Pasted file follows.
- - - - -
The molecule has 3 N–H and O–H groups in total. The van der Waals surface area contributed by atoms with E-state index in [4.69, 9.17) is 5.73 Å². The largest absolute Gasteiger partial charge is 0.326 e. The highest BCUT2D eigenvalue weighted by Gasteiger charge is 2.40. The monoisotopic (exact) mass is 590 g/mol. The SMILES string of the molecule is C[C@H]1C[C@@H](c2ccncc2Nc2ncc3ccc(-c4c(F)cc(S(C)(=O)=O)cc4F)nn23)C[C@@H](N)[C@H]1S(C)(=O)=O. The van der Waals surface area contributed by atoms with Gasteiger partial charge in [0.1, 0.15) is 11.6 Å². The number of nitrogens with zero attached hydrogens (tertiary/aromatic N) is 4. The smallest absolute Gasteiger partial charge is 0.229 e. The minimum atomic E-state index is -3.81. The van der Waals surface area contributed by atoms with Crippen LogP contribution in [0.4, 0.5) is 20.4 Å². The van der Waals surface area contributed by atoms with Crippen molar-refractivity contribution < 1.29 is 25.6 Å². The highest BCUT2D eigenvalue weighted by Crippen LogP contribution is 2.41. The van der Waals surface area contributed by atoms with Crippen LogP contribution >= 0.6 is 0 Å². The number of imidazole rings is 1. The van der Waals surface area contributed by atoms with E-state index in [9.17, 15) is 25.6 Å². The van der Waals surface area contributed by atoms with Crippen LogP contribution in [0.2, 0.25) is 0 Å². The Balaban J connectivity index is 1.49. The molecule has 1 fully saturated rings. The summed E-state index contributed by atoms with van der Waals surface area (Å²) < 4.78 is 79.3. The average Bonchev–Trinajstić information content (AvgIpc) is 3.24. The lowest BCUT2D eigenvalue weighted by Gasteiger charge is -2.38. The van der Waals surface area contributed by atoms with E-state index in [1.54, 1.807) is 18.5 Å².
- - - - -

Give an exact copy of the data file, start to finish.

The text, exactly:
The molecule has 3 N–H and O–H groups in total. The van der Waals surface area contributed by atoms with E-state index in [4.69, 9.17) is 5.73 Å². The largest absolute Gasteiger partial charge is 0.326 e. The highest BCUT2D eigenvalue weighted by Gasteiger charge is 2.40. The monoisotopic (exact) mass is 590 g/mol. The SMILES string of the molecule is C[C@H]1C[C@@H](c2ccncc2Nc2ncc3ccc(-c4c(F)cc(S(C)(=O)=O)cc4F)nn23)C[C@@H](N)[C@H]1S(C)(=O)=O. The van der Waals surface area contributed by atoms with Gasteiger partial charge in [0.1, 0.15) is 11.6 Å². The number of nitrogens with zero attached hydrogens (tertiary/aromatic N) is 4. The smallest absolute Gasteiger partial charge is 0.229 e. The minimum atomic E-state index is -3.81. The van der Waals surface area contributed by atoms with Crippen LogP contribution in [0.4, 0.5) is 20.4 Å². The van der Waals surface area contributed by atoms with Crippen molar-refractivity contribution < 1.29 is 25.6 Å². The highest BCUT2D eigenvalue weighted by Crippen LogP contribution is 2.41. The van der Waals surface area contributed by atoms with Crippen LogP contribution >= 0.6 is 0 Å². The number of imidazole rings is 1. The van der Waals surface area contributed by atoms with E-state index in [9.17, 15) is 25.6 Å². The van der Waals surface area contributed by atoms with Crippen LogP contribution in [0.2, 0.25) is 0 Å². The Balaban J connectivity index is 1.49. The molecule has 1 fully saturated rings. The summed E-state index contributed by atoms with van der Waals surface area (Å²) < 4.78 is 79.3. The average Bonchev–Trinajstić information content (AvgIpc) is 3.24. The lowest BCUT2D eigenvalue weighted by Gasteiger charge is -2.38. The van der Waals surface area contributed by atoms with E-state index in [1.54, 1.807) is 18.5 Å².